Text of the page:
2. I played around with Mumble to discover that ALSA could support the Pulseaudio main sink’s monitor input as an audio input. This basically pipes all audio (“What-U-Hear”) from Pulseaudio into Mumble. Not exactly what I wanted, but close enough. Especially since I don’t plan to run anything else on this Pi.

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So the audio routing kind of works (I’m not too happy with it, but I’ll roll with it for now). Now to work on trigger the playing of the audio files using a keypad.

Also I’m adding some of the scripts including the init scripts, to this github repo. A lot of the configuration I did was in /etc/ config files, I will add copies of those to this repo in the future..

RaspberryPi Soundboard – Update #1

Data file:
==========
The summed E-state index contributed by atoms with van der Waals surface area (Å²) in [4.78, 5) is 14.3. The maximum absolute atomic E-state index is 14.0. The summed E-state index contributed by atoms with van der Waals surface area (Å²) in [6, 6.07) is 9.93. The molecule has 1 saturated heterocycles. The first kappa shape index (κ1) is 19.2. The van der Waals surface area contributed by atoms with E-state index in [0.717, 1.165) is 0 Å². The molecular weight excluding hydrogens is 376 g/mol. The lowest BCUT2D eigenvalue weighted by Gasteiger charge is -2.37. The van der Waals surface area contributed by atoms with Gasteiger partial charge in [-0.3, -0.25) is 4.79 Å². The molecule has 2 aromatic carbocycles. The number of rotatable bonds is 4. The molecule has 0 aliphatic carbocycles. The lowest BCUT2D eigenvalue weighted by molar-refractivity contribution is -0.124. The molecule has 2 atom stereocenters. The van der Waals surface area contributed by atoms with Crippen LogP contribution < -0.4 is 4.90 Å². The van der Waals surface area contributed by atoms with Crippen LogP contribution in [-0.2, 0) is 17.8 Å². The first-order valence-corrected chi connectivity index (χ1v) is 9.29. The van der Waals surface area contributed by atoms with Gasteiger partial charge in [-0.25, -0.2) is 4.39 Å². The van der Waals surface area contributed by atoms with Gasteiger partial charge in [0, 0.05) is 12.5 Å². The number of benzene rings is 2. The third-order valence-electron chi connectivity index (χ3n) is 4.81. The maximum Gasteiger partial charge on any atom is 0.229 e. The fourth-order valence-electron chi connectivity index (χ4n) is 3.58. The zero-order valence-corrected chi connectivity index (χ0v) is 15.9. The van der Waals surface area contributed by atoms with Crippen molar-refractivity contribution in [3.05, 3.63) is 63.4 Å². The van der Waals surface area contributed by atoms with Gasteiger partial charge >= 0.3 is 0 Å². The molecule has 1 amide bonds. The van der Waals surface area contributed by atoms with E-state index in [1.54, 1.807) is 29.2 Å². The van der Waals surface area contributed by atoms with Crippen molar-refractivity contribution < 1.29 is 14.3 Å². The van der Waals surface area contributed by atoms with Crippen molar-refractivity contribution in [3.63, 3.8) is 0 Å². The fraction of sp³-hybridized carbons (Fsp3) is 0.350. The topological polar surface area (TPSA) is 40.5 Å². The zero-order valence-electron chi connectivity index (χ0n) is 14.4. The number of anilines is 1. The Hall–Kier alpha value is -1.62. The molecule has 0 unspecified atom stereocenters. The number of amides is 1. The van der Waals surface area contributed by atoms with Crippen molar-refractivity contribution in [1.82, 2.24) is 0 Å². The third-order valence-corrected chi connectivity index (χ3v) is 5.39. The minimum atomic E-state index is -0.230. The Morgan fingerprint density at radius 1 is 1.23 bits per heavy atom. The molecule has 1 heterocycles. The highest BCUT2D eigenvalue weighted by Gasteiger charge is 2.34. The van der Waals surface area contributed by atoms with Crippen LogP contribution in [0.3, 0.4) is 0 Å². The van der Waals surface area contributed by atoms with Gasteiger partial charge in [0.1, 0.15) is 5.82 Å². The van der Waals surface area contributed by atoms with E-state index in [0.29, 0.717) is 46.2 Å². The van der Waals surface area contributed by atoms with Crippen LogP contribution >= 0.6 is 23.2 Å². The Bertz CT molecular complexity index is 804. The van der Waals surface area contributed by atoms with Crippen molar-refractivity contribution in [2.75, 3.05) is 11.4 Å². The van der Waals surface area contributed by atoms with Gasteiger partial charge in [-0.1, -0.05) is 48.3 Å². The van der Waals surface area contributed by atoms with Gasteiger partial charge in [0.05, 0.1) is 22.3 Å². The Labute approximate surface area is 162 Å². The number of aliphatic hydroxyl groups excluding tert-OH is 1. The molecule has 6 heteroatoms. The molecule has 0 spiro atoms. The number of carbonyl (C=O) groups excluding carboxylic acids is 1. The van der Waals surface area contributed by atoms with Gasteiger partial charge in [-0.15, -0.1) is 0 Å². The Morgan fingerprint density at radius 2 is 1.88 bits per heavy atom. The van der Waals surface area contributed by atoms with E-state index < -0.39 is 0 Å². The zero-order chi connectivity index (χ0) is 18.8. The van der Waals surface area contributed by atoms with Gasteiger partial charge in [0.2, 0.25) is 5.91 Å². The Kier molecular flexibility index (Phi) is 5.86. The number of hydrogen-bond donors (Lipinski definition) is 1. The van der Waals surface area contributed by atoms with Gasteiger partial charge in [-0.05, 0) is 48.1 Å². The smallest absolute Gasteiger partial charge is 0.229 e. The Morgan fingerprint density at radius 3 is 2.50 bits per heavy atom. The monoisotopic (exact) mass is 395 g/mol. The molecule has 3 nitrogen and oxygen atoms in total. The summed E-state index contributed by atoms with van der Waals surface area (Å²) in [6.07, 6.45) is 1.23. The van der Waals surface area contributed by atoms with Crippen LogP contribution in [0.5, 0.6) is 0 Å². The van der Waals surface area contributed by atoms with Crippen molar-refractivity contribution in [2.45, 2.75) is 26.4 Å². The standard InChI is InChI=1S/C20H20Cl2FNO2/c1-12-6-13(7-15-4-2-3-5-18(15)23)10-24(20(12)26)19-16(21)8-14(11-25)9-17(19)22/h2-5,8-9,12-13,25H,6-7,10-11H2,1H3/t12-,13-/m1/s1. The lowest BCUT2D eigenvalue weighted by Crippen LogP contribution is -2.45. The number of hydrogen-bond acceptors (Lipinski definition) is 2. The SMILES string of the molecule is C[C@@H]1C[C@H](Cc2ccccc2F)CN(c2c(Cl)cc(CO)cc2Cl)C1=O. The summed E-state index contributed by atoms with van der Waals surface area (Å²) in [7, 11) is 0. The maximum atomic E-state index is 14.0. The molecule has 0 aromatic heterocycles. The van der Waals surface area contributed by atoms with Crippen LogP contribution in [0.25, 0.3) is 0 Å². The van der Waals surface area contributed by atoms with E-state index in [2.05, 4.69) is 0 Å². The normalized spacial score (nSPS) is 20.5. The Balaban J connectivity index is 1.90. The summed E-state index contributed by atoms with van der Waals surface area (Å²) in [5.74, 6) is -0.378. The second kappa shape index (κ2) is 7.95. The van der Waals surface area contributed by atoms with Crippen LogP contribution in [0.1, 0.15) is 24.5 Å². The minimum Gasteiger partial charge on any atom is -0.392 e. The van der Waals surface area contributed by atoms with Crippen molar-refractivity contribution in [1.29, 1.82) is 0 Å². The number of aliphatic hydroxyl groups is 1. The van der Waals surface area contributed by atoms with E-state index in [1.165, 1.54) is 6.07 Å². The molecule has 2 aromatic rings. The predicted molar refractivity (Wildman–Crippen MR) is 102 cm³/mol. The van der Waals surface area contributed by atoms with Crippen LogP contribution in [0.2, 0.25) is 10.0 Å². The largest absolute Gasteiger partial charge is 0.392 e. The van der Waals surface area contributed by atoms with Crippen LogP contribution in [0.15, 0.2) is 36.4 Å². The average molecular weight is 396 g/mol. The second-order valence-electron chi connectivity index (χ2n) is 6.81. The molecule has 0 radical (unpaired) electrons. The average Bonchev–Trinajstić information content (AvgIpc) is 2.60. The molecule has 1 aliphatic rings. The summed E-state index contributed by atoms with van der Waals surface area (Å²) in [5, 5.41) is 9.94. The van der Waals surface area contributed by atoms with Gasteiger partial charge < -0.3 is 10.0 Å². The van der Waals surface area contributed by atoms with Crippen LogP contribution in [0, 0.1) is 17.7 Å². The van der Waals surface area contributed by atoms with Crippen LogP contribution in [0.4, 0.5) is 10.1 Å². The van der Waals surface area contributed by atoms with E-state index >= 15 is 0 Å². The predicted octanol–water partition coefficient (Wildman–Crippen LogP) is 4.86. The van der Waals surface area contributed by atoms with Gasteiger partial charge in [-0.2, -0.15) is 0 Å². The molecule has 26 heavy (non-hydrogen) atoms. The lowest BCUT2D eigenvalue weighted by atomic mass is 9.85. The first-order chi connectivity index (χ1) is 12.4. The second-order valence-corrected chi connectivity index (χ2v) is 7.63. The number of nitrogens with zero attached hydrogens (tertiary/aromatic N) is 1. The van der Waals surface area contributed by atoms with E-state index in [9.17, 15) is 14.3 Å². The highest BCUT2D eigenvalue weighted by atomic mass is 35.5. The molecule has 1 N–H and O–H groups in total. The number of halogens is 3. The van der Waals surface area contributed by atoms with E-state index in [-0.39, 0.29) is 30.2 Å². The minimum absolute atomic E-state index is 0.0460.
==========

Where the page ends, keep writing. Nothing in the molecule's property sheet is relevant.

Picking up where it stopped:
I spent the last couple of days working on the RaspberryPi Soundboard, and I must say I’m kind of frustrated with Linux Audio. It seems much harder to get stuff working when you want to keep things simpler and not use a GUI.

This is what I’ve achieved.

1. I have a fully configured (WiFi, SSH, etc, etc) Pi running Archlinux + i3wm for GUI

2. I have Mumble running from the command line even when no display is connected to the Pi. “Yay!!

3. I have Pulseaudio running with all the correct settings on the Pi.

RaspberryPi

The main issue I faced was piping the audio. As much as Pulseaudio is the solution to mix and pipe audio around, letting me pipe audio coming from a player (say aplay or sox)  into another application is really difficult. I faced a couple of main issues.

1. It seem none of the players let you choose which “sink” in Pulseaudio should they connect to. I only saw that option in mpd, but that seemed like a total overkill for what I want to do.

2. While using Pulseaudio’s sink.monitor feature works perfectly for my streaming server use case, the soundboard has a slightly different needs. Here we need the audio from the player to end up in Mumble. I am envisioning a Pulseaudio configuration along this line.